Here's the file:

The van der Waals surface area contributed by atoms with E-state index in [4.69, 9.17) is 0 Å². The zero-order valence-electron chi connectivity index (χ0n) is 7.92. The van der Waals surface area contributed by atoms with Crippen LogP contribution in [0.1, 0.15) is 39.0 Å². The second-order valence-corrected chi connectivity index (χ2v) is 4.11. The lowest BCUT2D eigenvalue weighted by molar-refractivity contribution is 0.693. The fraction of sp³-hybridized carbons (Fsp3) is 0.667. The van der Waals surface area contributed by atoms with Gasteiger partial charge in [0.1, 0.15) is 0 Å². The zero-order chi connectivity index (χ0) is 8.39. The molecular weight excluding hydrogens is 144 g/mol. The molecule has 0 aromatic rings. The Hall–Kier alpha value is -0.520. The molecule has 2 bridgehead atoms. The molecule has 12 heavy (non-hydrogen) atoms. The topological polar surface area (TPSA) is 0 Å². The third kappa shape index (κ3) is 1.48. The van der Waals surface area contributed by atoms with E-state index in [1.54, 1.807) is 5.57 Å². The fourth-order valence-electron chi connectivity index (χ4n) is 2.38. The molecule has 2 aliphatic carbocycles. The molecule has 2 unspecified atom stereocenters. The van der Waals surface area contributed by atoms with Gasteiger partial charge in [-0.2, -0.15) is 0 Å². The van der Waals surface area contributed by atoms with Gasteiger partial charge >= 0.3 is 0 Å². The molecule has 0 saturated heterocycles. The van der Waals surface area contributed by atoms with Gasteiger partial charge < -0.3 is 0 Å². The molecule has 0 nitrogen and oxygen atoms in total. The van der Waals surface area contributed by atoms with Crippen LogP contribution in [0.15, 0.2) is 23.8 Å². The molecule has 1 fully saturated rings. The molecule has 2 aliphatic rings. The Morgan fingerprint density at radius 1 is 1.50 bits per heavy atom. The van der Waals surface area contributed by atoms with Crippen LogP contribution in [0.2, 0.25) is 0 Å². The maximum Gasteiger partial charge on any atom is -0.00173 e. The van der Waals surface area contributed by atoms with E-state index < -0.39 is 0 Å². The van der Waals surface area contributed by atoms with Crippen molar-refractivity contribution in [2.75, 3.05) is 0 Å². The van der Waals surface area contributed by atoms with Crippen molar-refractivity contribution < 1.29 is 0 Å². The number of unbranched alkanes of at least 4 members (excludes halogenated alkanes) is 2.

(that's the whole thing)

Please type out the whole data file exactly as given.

The van der Waals surface area contributed by atoms with E-state index in [4.69, 9.17) is 0 Å². The zero-order valence-electron chi connectivity index (χ0n) is 7.92. The van der Waals surface area contributed by atoms with Crippen LogP contribution in [0.1, 0.15) is 39.0 Å². The second-order valence-corrected chi connectivity index (χ2v) is 4.11. The lowest BCUT2D eigenvalue weighted by molar-refractivity contribution is 0.693. The fraction of sp³-hybridized carbons (Fsp3) is 0.667. The van der Waals surface area contributed by atoms with Gasteiger partial charge in [0.1, 0.15) is 0 Å². The zero-order chi connectivity index (χ0) is 8.39. The molecular weight excluding hydrogens is 144 g/mol. The molecule has 0 aromatic rings. The Hall–Kier alpha value is -0.520. The molecule has 2 bridgehead atoms. The molecule has 12 heavy (non-hydrogen) atoms. The topological polar surface area (TPSA) is 0 Å². The third kappa shape index (κ3) is 1.48. The van der Waals surface area contributed by atoms with E-state index in [1.54, 1.807) is 5.57 Å². The fourth-order valence-electron chi connectivity index (χ4n) is 2.38. The molecule has 2 aliphatic carbocycles. The molecule has 2 unspecified atom stereocenters. The van der Waals surface area contributed by atoms with Gasteiger partial charge in [-0.2, -0.15) is 0 Å². The van der Waals surface area contributed by atoms with Gasteiger partial charge >= 0.3 is 0 Å². The molecule has 0 saturated heterocycles. The van der Waals surface area contributed by atoms with Gasteiger partial charge < -0.3 is 0 Å². The molecule has 0 nitrogen and oxygen atoms in total. The van der Waals surface area contributed by atoms with Crippen LogP contribution in [0.15, 0.2) is 23.8 Å². The molecule has 1 fully saturated rings. The molecule has 2 aliphatic rings. The Morgan fingerprint density at radius 1 is 1.50 bits per heavy atom. The van der Waals surface area contributed by atoms with Crippen LogP contribution in [0.2, 0.25) is 0 Å². The maximum Gasteiger partial charge on any atom is -0.00173 e. The van der Waals surface area contributed by atoms with E-state index < -0.39 is 0 Å². The van der Waals surface area contributed by atoms with Crippen molar-refractivity contribution in [2.75, 3.05) is 0 Å². The van der Waals surface area contributed by atoms with Crippen molar-refractivity contribution < 1.29 is 0 Å². The number of unbranched alkanes of at least 4 members (excludes halogenated alkanes) is 2.